For my final tome of the year, the Boss asked me to write about the state of the Tabletop Wargaming Community, and like the folks at BoardgameGeek, we define this as both historical boardgaming with paper maps and cardboard counters, as well as historical miniature wargaming (A separate feature on mainstream wargaming, such as Warhammer, will be coming after Christmas-ED).

So, here is what caught my eye over the past 12 months, the Good, the Bad and what’s in store for the future, not only next year but beyond. I’ll start with Counter Critters, then finish up with Pewter Pushers.


The Good

Down with the Hex: Honestly, I love hex based wargames and have never had the same attraction for area based or card-based games that others do. But the fact that others do is important. Area based (and point to point, card driven, etc.) games have become increasingly popular, making up a greater percentage of board wargame production each year, and it’s not hard to see why. These games simply offer something different, and as with anything else, variety is the spice of life. Further, these game types are often the best way to replicate certain types of warfare (as in COIN or counterinsurgency) and in doing so provide the player with both a unique perspective of conflict as well as combat challenges not found when constrained by a hex environment. Think I’m kidding? Then think the World War I point to point game Paths of Glory, first published in 1999 and was republished again recently in a deluxe edition. There are others as well, and this is a good thing.

Republishing Classics: This is the trend that really has me turning cartwheels, especially since my last active duty move for the Army saw my entire library of hex and counter games go poof in a moving van fire. Sure, you would expect companies like Decision (son of SPI) Games to republish old stock, but here I’m talking about GMT publishing the best of Avalon Hill, or Compass Games publishing some of the greats from Frank Chadwick’s old GDW (Game Designer’s Workshop). For the former we are talking AH’s excellent The Russian Campaign (tho really folks, how much more Eastern Front can you do?) and in the latter case GDW’s Red Star – White Eagle covering the Pole’s 1920 – just barely – spanking of the Bolsheviks. There are many more, but regardless, whoever came up with the idea of republishing games like these has my eternal thanks.

Digital Porting: Here we are not talking Vassal, Tabletop Simulator, or other third-party firms like Hex Wars with their Command & Colors: Ancients adaptation. These options have their place because they allow the player to actually play the associated boardgame on the computer, NOT a computer-centered adaptation of the boardgame. However, in this case I’m looking at Lock N Load Publishing which publishes in house its own line of PC games, but also computer ports of its board games as well. Thus we have the Tank on Tank Eastern Front boardgame for cardboard lovers, and a duplicate Tank on Tank Eastern Front for MAC and PC folks. Computer adaptations for the company’s Nations at War and LNL Tactical Series are close at hand, so this tells me somebody has seen the future and is making preparations. Take note.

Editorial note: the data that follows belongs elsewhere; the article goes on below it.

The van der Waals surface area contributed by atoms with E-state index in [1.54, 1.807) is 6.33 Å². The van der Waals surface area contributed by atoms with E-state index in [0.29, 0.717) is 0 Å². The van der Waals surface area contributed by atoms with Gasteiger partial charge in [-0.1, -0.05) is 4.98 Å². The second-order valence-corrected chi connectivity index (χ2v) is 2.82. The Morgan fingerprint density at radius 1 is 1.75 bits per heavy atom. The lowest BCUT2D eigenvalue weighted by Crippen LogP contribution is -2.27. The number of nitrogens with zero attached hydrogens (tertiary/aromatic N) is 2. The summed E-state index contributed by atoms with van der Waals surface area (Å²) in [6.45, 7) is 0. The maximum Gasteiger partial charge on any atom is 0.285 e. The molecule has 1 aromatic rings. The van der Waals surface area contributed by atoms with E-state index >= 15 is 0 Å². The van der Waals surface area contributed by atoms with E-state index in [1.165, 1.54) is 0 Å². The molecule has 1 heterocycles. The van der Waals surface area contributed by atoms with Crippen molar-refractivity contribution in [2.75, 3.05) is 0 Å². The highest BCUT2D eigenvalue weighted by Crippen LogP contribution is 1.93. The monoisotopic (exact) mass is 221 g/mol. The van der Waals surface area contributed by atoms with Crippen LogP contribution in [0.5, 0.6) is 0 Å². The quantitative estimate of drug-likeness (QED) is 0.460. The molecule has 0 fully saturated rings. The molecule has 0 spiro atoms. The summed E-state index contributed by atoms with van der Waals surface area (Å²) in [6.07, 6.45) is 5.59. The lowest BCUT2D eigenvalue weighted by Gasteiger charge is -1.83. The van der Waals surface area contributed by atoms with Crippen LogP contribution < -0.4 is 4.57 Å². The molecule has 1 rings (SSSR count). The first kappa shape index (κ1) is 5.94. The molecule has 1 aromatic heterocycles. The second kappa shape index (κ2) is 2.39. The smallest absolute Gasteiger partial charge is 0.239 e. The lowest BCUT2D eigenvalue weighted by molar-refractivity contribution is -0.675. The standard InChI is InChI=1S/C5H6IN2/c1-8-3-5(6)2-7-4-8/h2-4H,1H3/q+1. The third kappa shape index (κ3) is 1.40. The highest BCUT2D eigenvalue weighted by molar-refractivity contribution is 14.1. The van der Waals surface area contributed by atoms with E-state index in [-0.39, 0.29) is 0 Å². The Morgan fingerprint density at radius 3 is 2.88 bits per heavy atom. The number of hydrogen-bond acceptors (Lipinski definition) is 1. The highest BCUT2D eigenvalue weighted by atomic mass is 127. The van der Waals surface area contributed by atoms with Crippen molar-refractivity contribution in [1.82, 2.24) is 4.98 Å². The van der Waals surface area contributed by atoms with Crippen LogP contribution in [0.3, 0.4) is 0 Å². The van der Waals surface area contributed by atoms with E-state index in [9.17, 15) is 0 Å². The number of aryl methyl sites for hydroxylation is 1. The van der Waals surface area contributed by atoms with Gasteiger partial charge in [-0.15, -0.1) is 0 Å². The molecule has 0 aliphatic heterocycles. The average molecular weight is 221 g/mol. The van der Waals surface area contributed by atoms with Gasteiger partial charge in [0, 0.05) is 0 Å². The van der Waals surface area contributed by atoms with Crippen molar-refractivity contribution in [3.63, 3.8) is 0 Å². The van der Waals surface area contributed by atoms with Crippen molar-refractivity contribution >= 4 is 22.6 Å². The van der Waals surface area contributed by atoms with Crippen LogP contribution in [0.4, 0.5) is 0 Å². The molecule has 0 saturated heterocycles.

The Bad

Death of Kings: Richard Harvey Berg passed away on July 26, 2019. Let’s be honest, I knew Berg personally and his volatile personality made people want to push him out an airlock from the Rocinante on the other side of the Protomolecule Ring. Yet, one cannot dismiss the man’s absolute brilliance in wargame design. Working for both SPI and GMT, who else could have designed Campaign for North Africa, and I’ll admit I have every GBOH and GBACW game with his name on it. And if Legion Wargames ever finally publishes his Vindaloo tactical quad (battles with Wellington and John Company in “Indja”), my shekels are already on the table. His genius will be sorely missed. He wasn’t the only notable loss this year either, and there are many fallen comrades to mourn this year.

Astronomical Cost: This likely sounds like a broken record, but unless something unforeseen happens, the ultimate total demise of cardboard wargames is certain. What I saw last year hasn’t changed my perspective, and it all has to do with pricing and the changing nature of the customer base. I was born in the 1950’s (have to make sure I specify) and so I grew up with Avalon Hill and SPI. My first game was Panzerblitz, the best selling product in the genre of all time, counting 320,000 copies. So, I like paper. It’s in my blood. Today’s wargamer not so much, because these younglings have grown up with computers as the platform of choice. Now add to this the demand for high-end graphics (and damn, they just keep getting better) and low print runs, then buying all six volumes of Ben Hull’s exquisite Musket & Pike series – and yes, I did –  from GMT will cost you $377 ($342 currently on sale, but all are out of stock) total to play 31 battles. Or you can fork over $39.95 (right now on sale for $10, because electrons are cheap) for Matrix Pike & Shot Campaigns and get 40+ boardgame style battles, 150 armies to make your own scenarios, campaigns, beautiful 3D graphics, all based on an award winning miniature wargame rules system (Field of Glory Renaissance). Want to buy the final, ultimate edition of Australian Design Group’s World in Flames? Compass Games will sell you a copy for $ 229, or Matrix will sell you the exact same product in digital for $99, right now on sale for $20 (that’s twenty, as in two-zero). So, I did. Guess which one.